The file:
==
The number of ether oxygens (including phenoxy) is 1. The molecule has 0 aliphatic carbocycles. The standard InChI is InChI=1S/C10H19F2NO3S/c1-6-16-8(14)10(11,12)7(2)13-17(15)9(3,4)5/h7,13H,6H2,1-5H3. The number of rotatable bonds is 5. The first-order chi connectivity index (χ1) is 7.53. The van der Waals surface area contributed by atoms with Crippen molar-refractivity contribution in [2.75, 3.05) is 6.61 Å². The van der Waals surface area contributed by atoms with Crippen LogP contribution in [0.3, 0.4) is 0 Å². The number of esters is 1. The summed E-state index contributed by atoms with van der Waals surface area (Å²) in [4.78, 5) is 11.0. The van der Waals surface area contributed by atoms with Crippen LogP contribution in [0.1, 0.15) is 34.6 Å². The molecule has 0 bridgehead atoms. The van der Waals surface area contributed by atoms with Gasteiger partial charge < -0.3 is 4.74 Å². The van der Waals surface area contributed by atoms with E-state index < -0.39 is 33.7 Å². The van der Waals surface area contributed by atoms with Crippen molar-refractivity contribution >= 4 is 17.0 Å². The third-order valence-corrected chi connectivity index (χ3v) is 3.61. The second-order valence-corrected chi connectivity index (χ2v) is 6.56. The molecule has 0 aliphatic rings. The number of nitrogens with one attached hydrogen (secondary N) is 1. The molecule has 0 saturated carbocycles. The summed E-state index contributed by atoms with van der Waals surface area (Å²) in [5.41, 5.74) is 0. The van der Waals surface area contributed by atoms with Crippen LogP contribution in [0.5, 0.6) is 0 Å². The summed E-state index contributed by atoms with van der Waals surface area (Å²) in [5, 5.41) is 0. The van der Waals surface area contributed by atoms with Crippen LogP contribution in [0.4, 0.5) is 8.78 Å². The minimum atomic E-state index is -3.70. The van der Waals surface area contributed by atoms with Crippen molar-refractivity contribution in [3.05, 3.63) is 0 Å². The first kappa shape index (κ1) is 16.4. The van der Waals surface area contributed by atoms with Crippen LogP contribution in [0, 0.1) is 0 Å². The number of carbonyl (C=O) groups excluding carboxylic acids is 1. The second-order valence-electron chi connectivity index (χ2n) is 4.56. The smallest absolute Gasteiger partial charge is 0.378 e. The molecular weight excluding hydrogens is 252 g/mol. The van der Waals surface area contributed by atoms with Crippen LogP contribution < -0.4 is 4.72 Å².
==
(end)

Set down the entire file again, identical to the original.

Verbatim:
The number of ether oxygens (including phenoxy) is 1. The molecule has 0 aliphatic carbocycles. The standard InChI is InChI=1S/C10H19F2NO3S/c1-6-16-8(14)10(11,12)7(2)13-17(15)9(3,4)5/h7,13H,6H2,1-5H3. The number of rotatable bonds is 5. The first-order chi connectivity index (χ1) is 7.53. The van der Waals surface area contributed by atoms with Crippen molar-refractivity contribution in [2.75, 3.05) is 6.61 Å². The van der Waals surface area contributed by atoms with Crippen LogP contribution in [0.3, 0.4) is 0 Å². The number of esters is 1. The summed E-state index contributed by atoms with van der Waals surface area (Å²) in [4.78, 5) is 11.0. The van der Waals surface area contributed by atoms with Crippen LogP contribution in [0.1, 0.15) is 34.6 Å². The molecule has 0 bridgehead atoms. The van der Waals surface area contributed by atoms with Gasteiger partial charge < -0.3 is 4.74 Å². The van der Waals surface area contributed by atoms with E-state index < -0.39 is 33.7 Å². The van der Waals surface area contributed by atoms with Crippen molar-refractivity contribution >= 4 is 17.0 Å². The third-order valence-corrected chi connectivity index (χ3v) is 3.61. The second-order valence-corrected chi connectivity index (χ2v) is 6.56. The molecule has 0 aliphatic rings. The number of nitrogens with one attached hydrogen (secondary N) is 1. The molecule has 0 saturated carbocycles. The summed E-state index contributed by atoms with van der Waals surface area (Å²) in [5.41, 5.74) is 0. The van der Waals surface area contributed by atoms with Crippen LogP contribution in [0.5, 0.6) is 0 Å². The summed E-state index contributed by atoms with van der Waals surface area (Å²) in [5, 5.41) is 0. The van der Waals surface area contributed by atoms with Crippen LogP contribution in [0.4, 0.5) is 8.78 Å². The minimum atomic E-state index is -3.70. The van der Waals surface area contributed by atoms with Crippen molar-refractivity contribution in [3.05, 3.63) is 0 Å². The first kappa shape index (κ1) is 16.4. The van der Waals surface area contributed by atoms with Crippen LogP contribution in [0, 0.1) is 0 Å². The number of carbonyl (C=O) groups excluding carboxylic acids is 1. The second-order valence-electron chi connectivity index (χ2n) is 4.56. The smallest absolute Gasteiger partial charge is 0.378 e. The molecular weight excluding hydrogens is 252 g/mol. The van der Waals surface area contributed by atoms with Crippen LogP contribution < -0.4 is 4.72 Å².